Some scenarios from the European Commission’s decarbonisation strategy suggest that Europe needs up to 450GW of offshore wind by 2050. WindEurope has asked BVGA to examine what is required for Europe to deliver and make effective use of 450GW of capacity. Our work will be published by WindEurope as the flagship report at its 2019 Conference in Copenhagen in November .
Underpinning this work is our geospatial analysis of LCOE. Geospatial analysis helps answer several difficult questions. These include:
- What area is available for low-cost wind sites?
- What capacity can be developed in low cost areas?
- Are those areas available for development, considering environmental and other exclusions, such as shipping lanes?
- How does LCOE vary across a given area?
- Even if we assume they use the same technology, how do different sites compare in terms of LCOE?
- What is the best way to communicate this type of information?
Geospatial analysis allows the production of dazzling multi-coloured graphics such as those in our 2017 report Unleashing Europe’s Offshore Wind Potential for WindEurope. As the example below demonstrates, these graphics enable the results of complex analysis to be quickly understood by a range of wide range of stakeholders.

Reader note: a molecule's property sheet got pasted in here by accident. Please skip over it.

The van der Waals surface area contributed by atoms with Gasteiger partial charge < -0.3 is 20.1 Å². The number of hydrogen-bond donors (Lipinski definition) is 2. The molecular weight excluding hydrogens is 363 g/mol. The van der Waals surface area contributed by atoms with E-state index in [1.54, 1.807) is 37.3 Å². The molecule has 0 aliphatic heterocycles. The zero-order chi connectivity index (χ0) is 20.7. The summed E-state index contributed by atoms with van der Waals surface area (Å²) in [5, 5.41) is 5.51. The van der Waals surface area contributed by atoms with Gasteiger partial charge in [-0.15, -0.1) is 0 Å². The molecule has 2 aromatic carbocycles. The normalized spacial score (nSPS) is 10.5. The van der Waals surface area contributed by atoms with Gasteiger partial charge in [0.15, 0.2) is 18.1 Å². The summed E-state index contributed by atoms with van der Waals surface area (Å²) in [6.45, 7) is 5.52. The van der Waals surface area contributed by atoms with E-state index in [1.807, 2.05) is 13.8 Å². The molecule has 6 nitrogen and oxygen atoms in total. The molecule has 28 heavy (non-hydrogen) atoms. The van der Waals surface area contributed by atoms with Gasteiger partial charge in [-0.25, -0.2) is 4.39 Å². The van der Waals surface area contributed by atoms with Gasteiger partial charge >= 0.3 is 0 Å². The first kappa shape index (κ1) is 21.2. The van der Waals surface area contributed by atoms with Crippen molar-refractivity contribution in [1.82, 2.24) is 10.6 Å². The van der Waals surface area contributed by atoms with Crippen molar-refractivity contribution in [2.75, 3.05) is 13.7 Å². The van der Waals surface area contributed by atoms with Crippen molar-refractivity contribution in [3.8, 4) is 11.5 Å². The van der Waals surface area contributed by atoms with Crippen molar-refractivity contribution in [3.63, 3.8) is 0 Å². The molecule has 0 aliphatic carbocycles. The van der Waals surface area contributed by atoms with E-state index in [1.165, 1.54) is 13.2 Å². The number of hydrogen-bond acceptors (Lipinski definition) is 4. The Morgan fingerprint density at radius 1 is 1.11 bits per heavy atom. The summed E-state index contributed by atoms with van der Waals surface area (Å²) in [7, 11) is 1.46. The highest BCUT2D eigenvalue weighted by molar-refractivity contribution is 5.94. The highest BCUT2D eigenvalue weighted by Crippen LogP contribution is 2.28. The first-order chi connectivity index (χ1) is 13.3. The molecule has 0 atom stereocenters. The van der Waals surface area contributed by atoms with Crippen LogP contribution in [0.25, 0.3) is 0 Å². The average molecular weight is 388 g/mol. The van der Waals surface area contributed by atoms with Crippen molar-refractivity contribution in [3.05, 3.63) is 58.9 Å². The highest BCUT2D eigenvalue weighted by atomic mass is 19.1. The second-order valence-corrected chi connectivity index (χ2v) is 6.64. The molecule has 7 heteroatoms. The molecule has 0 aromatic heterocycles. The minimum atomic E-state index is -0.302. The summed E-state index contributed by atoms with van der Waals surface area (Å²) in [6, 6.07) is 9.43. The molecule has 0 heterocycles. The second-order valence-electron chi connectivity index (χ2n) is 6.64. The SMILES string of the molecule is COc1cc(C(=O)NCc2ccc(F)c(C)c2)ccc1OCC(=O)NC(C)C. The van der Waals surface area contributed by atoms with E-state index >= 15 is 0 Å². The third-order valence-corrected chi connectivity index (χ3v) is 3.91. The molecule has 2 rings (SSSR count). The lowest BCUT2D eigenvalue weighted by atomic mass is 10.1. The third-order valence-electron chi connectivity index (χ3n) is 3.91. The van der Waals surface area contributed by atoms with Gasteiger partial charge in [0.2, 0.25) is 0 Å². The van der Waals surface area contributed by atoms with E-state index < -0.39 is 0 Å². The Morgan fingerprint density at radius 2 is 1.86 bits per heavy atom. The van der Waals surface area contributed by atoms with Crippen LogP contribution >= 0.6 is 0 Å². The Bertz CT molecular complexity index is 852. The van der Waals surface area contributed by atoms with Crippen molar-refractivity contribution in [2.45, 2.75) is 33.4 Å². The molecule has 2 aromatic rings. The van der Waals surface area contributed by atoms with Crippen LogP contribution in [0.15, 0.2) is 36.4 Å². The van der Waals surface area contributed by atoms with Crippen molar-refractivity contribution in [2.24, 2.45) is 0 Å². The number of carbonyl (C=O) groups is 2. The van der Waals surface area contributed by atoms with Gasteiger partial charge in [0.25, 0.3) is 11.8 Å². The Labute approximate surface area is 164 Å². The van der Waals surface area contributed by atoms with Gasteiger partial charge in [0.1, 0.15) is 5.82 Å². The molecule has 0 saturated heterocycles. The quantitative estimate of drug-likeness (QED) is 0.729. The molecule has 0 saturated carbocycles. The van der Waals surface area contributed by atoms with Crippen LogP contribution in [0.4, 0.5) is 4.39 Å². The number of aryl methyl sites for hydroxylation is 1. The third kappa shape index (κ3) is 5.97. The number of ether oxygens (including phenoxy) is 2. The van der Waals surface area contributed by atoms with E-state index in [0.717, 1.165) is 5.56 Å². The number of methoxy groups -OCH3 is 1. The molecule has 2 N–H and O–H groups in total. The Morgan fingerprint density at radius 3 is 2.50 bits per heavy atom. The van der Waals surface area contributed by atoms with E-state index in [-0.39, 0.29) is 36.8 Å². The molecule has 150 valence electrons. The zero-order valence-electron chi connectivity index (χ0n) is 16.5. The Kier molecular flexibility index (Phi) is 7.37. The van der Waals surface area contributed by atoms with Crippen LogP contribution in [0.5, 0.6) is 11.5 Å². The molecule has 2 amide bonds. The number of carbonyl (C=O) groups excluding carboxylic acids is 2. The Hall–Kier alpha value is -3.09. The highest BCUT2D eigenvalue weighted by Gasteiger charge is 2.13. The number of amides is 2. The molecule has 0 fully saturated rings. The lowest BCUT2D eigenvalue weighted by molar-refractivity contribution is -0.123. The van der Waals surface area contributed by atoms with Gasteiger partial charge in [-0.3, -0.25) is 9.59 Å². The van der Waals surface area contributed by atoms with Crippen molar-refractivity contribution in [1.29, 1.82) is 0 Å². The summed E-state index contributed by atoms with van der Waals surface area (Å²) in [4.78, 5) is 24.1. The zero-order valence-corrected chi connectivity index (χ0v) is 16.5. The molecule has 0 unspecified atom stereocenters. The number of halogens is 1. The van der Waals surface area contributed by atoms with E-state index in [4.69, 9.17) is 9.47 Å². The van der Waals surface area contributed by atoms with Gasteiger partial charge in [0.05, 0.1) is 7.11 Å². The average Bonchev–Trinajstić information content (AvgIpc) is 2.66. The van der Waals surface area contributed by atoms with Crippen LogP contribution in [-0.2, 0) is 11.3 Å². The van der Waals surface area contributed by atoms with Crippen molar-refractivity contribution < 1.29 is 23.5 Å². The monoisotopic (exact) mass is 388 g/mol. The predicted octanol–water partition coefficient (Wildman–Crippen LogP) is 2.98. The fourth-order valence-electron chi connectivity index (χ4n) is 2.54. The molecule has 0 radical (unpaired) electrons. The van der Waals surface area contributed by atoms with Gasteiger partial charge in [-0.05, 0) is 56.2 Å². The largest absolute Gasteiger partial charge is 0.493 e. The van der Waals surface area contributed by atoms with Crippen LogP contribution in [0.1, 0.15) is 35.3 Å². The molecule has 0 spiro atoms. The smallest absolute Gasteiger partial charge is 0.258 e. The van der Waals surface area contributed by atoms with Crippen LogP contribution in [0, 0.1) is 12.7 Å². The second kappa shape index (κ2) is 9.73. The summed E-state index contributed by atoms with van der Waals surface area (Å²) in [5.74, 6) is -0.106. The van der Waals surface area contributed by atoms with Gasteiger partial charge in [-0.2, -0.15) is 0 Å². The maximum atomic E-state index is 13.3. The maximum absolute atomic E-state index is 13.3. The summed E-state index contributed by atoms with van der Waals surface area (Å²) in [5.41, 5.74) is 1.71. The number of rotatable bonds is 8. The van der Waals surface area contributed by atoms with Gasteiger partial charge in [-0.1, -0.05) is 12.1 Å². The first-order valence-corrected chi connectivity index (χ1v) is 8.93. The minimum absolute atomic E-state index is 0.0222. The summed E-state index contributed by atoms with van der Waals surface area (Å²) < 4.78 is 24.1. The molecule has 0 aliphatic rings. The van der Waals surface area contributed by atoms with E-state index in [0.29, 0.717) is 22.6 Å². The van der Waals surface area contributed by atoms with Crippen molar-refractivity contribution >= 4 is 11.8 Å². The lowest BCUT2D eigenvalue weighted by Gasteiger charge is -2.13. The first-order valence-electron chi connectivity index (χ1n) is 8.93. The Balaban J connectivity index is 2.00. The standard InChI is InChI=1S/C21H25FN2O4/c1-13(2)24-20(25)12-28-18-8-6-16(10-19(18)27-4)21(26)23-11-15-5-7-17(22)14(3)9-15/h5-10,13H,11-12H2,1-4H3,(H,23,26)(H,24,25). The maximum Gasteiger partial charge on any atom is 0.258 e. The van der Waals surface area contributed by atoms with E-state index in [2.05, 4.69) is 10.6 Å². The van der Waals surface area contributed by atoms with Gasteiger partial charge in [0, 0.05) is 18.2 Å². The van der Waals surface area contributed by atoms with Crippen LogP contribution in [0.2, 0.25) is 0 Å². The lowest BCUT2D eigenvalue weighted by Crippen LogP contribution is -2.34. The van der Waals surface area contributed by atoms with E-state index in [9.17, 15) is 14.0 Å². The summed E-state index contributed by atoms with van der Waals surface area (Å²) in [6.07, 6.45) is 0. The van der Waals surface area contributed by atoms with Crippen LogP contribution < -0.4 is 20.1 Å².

In future posts, we’ll be outlining how we built this map of the likely LCOE of offshore wind locations in 2030 based on our upside scenario in the 2017 report. A wide range of factors were used to inform the analysis. These posts will outline how we incorporated key factors to produce the final LCOE picture. Such factors included technical capacity, exclusion areas, wind speed, distance to port, site depth and foundation choice. Using the effect on cost, energy and LCOE of each of these variables, a summary LCOE map was developed.
In the meantime, if you’d like to know about how our geospatial work can help your project minimize costs and maximise revenue, get in touch.